... To compound the problem, various extraneous, ill-considered, and dangerous statements in Justice Scalia’s opinion actually undercut the protections the Second Amendment guarantees, providing proponents of “gun control” with rhetorical ammunition, not simply to resist enforcement of the amendment against statutes already on the books (as the District of Columbia is doing), but even to promote further restrictions on “the right of the people to keep and bear Arms.”
One of the most egregious of such statements in Justice Scalia’s opinion is that the Second Amendment protects “the people’s” private possession of only those “Arms” “of the kind in common use at the time,” and which are not “dangerous and unusual weapons” that have been “prohibit[ed]” by law. Thus, the amendment would supposedly not guarantee common Americans’ acquisition of fully automatic firearms. But why should this be so?
Or for destroying those rights entirely. For on the theory that firearms that are “highly unusual” and not “in common use at th[is] time” can be banned, rogue public officials could make any type of firearm “highly unusual” simply by banning private possession of it, and then using the effect of the ban as a reason for saying the Second Amendment does not apply! Just as they have removed fully automatic firearms from the possibility of “common use” by the National Firearms Act and other statutes. So, on the basis of the loose language in Heller, Americans can expect, not only that fully automatic firearms such as M-16s will continue to be banned from “common use,” but also that political hucksters will attempt to revive the Clinton-era prohibitions of semiautomatic “assault weapons” that merely resemble M-16s, and of high-capacity magazines; then to enact new restrictions on highly accurate, long-range “sniper rifles” in .338 Lapua, .50 BMG, and other supposedly “unusual” calibers; and even to impose draconian regulations on possession of many types of ammunition, so that the firearms chambered for such rounds will be rendered effectively useless.
Yet another counterproductive statement in Justice Scalia’s majority opinion is that “the right secured by the Second Amendment is not unlimited.” Scalia states: “Nothing in our opinion should be taken to cast doubt on longstanding prohibitions on the possession of firearms by felons and the mentally ill, or laws forbidding the carrying of firearms in sensitive places such as schools and government buildings, or laws imposing conditions and qualifications on the commercial sale of arms.” Also: “We identify these presumptively lawful regulatory measures only as examples; our list does not purport to be exhaustive.”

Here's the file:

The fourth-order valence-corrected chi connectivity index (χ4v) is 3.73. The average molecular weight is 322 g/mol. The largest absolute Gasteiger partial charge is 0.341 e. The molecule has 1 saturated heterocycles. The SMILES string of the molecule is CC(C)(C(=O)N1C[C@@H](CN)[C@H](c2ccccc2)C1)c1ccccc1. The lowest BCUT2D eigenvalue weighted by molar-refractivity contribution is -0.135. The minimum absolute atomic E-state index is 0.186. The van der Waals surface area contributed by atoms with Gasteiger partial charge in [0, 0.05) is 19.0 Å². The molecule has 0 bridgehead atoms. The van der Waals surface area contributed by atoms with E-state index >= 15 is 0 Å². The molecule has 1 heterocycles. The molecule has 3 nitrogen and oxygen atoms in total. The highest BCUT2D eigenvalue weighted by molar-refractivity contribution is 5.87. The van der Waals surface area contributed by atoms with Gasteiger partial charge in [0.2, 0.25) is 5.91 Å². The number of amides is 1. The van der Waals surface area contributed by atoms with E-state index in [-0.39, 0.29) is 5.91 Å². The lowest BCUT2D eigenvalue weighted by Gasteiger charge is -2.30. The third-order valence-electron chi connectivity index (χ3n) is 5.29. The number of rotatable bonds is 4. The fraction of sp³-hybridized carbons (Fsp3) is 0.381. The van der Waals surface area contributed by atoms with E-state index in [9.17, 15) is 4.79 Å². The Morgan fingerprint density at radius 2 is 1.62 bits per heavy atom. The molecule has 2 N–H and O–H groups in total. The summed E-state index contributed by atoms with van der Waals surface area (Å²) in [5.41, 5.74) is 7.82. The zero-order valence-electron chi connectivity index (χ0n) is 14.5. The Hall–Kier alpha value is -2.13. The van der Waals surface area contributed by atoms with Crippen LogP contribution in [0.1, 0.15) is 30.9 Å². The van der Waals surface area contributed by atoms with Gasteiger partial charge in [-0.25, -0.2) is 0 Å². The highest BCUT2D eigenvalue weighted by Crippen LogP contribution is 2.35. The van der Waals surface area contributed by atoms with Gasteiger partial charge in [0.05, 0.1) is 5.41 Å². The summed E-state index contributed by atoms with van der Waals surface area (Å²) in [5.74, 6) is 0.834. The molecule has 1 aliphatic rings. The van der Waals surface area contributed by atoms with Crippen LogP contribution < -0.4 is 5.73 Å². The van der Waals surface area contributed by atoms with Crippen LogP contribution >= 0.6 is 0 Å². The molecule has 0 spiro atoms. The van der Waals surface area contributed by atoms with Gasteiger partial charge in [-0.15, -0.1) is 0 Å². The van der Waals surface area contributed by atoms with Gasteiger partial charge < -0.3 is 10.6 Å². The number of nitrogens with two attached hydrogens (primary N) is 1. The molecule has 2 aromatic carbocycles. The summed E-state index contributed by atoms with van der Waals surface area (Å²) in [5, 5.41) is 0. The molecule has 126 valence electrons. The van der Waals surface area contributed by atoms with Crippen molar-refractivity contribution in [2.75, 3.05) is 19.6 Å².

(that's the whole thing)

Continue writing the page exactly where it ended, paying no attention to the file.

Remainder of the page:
But why are these “regulatory measures” “presumptively lawful”? Statutes that arguably infringe on what the court calls “fundamental rights,” such as the rights included in the First Amendment, are presumptively unconstitutional. Are Second Amendment rights not of constitutional stature equal to those in the First Amendment, even though the Constitution recognizes only “the right of the people to keep and bear Arms” as “necessary to the security of a free State”?
So what good is Heller in the grand scheme of things? It protects only a narrow right for an individual to possess a handgun at home for purposes of self-defense. And it leaves open a wide hole for old and new regulations, which will aim at inhibition, constriction, and ultimately effective prohibition of even the right Heller recognizes.
The author's byline lists him as an attorney who has argued before the Supreme Court. While many pro-gun folks might share his frustration that the majority opinion didn't address the constitutionality of issues and laws not before the Court, such as the incorporation issue, the specific level of constitutional scrutiny required, the ban on post-1986 machine guns, carry bans, etc., the author should know that the Court rarely addresses issues that are not before it. Indeed, the Court would be unwise to do so, as those issues weren't considered in the lower courts, and hence any necessary evidentiary record would be missing or incomplete, and the parties and their amici would not have briefed those issues to allow a full and proper consideration of those other issues.
I suspect that some of the language in the majority opinion the author complains of was added by Justice Scalia in order to get the votes of Justice Kennedy. We may never know.
Finally, as Justice Scalia points out in the majority opinion, this is the first case in seventy plus years to directly address the Second Amendment. We should not expect a single opinion to answer every question and resolve every issue about the contours of that Amendment. Frankly, that's reality, and pro-gun folks should accept and embrace it. It took decades for politicians to chip away at our Second Amendment freedoms, and it will take decades for us to win them back.